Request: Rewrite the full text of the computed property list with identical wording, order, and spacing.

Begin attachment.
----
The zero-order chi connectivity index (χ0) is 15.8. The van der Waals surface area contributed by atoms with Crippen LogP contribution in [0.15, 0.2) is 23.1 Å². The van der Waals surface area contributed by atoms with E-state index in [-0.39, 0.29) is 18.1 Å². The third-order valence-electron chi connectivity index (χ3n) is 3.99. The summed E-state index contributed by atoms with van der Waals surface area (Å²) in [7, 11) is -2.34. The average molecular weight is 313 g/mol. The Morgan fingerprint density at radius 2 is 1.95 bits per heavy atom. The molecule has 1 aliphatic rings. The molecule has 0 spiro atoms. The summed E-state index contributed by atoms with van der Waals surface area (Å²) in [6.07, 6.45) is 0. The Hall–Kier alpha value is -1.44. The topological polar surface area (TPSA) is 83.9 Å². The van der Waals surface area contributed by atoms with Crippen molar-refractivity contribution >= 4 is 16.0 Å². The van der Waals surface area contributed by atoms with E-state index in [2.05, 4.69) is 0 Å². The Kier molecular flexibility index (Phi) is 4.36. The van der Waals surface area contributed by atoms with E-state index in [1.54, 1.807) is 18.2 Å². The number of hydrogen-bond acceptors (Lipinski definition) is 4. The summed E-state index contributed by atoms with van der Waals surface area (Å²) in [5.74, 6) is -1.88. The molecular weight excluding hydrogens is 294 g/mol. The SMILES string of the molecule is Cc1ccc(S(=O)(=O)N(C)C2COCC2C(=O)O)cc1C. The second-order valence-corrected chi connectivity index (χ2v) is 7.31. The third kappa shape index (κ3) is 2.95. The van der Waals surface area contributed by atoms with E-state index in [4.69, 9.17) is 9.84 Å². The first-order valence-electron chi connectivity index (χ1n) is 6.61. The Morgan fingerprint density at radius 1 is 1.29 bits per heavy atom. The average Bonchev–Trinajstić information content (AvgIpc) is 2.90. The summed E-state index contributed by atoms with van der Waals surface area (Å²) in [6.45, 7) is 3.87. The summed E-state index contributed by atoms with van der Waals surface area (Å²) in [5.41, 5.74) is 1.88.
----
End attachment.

The zero-order chi connectivity index (χ0) is 15.8. The van der Waals surface area contributed by atoms with Crippen LogP contribution in [0.15, 0.2) is 23.1 Å². The van der Waals surface area contributed by atoms with E-state index in [-0.39, 0.29) is 18.1 Å². The third-order valence-electron chi connectivity index (χ3n) is 3.99. The summed E-state index contributed by atoms with van der Waals surface area (Å²) in [7, 11) is -2.34. The average molecular weight is 313 g/mol. The Morgan fingerprint density at radius 2 is 1.95 bits per heavy atom. The molecule has 1 aliphatic rings. The molecule has 0 spiro atoms. The summed E-state index contributed by atoms with van der Waals surface area (Å²) in [6.07, 6.45) is 0. The Hall–Kier alpha value is -1.44. The topological polar surface area (TPSA) is 83.9 Å². The van der Waals surface area contributed by atoms with Crippen molar-refractivity contribution >= 4 is 16.0 Å². The van der Waals surface area contributed by atoms with E-state index in [2.05, 4.69) is 0 Å². The Kier molecular flexibility index (Phi) is 4.36. The van der Waals surface area contributed by atoms with E-state index in [1.54, 1.807) is 18.2 Å². The number of hydrogen-bond acceptors (Lipinski definition) is 4. The summed E-state index contributed by atoms with van der Waals surface area (Å²) in [5.74, 6) is -1.88. The molecular weight excluding hydrogens is 294 g/mol. The SMILES string of the molecule is Cc1ccc(S(=O)(=O)N(C)C2COCC2C(=O)O)cc1C. The second-order valence-corrected chi connectivity index (χ2v) is 7.31. The third kappa shape index (κ3) is 2.95. The van der Waals surface area contributed by atoms with E-state index in [4.69, 9.17) is 9.84 Å². The first-order valence-electron chi connectivity index (χ1n) is 6.61. The Morgan fingerprint density at radius 1 is 1.29 bits per heavy atom. The average Bonchev–Trinajstić information content (AvgIpc) is 2.90. The summed E-state index contributed by atoms with van der Waals surface area (Å²) in [6.45, 7) is 3.87. The summed E-state index contributed by atoms with van der Waals surface area (Å²) in [5.41, 5.74) is 1.88.